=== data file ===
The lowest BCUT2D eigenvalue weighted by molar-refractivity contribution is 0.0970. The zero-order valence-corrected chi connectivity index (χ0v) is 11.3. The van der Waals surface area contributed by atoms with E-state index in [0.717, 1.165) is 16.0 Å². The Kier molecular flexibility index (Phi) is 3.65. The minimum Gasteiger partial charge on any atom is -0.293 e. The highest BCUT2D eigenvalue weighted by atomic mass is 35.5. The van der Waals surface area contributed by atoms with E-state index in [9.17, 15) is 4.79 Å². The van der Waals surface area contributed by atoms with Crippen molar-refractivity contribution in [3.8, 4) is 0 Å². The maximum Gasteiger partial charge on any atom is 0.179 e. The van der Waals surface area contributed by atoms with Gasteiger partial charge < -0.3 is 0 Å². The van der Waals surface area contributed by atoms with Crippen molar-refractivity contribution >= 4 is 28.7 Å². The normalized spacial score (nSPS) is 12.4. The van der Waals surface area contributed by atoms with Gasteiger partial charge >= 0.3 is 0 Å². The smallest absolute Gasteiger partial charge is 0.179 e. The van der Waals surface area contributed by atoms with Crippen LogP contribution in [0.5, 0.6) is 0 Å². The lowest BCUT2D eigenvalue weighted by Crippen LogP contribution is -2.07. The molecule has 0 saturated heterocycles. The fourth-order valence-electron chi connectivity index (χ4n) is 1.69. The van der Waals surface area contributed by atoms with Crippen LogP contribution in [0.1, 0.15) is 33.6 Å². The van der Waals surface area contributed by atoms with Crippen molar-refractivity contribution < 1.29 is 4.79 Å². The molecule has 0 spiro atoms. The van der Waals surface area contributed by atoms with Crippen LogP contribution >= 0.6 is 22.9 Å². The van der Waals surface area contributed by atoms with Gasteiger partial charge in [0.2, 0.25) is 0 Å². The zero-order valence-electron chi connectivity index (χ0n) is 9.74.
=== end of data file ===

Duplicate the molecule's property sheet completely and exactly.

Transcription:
The lowest BCUT2D eigenvalue weighted by molar-refractivity contribution is 0.0970. The zero-order valence-corrected chi connectivity index (χ0v) is 11.3. The van der Waals surface area contributed by atoms with E-state index in [0.717, 1.165) is 16.0 Å². The Kier molecular flexibility index (Phi) is 3.65. The minimum Gasteiger partial charge on any atom is -0.293 e. The highest BCUT2D eigenvalue weighted by atomic mass is 35.5. The van der Waals surface area contributed by atoms with E-state index in [9.17, 15) is 4.79 Å². The van der Waals surface area contributed by atoms with Crippen molar-refractivity contribution in [3.8, 4) is 0 Å². The maximum Gasteiger partial charge on any atom is 0.179 e. The van der Waals surface area contributed by atoms with Gasteiger partial charge < -0.3 is 0 Å². The van der Waals surface area contributed by atoms with Crippen molar-refractivity contribution >= 4 is 28.7 Å². The normalized spacial score (nSPS) is 12.4. The van der Waals surface area contributed by atoms with Gasteiger partial charge >= 0.3 is 0 Å². The smallest absolute Gasteiger partial charge is 0.179 e. The van der Waals surface area contributed by atoms with Crippen LogP contribution in [0.5, 0.6) is 0 Å². The lowest BCUT2D eigenvalue weighted by Crippen LogP contribution is -2.07. The molecule has 0 saturated heterocycles. The fourth-order valence-electron chi connectivity index (χ4n) is 1.69. The van der Waals surface area contributed by atoms with Crippen LogP contribution in [0.1, 0.15) is 33.6 Å². The van der Waals surface area contributed by atoms with Crippen molar-refractivity contribution < 1.29 is 4.79 Å². The molecule has 0 spiro atoms. The van der Waals surface area contributed by atoms with Crippen LogP contribution >= 0.6 is 22.9 Å². The van der Waals surface area contributed by atoms with Gasteiger partial charge in [0.2, 0.25) is 0 Å². The zero-order valence-electron chi connectivity index (χ0n) is 9.74.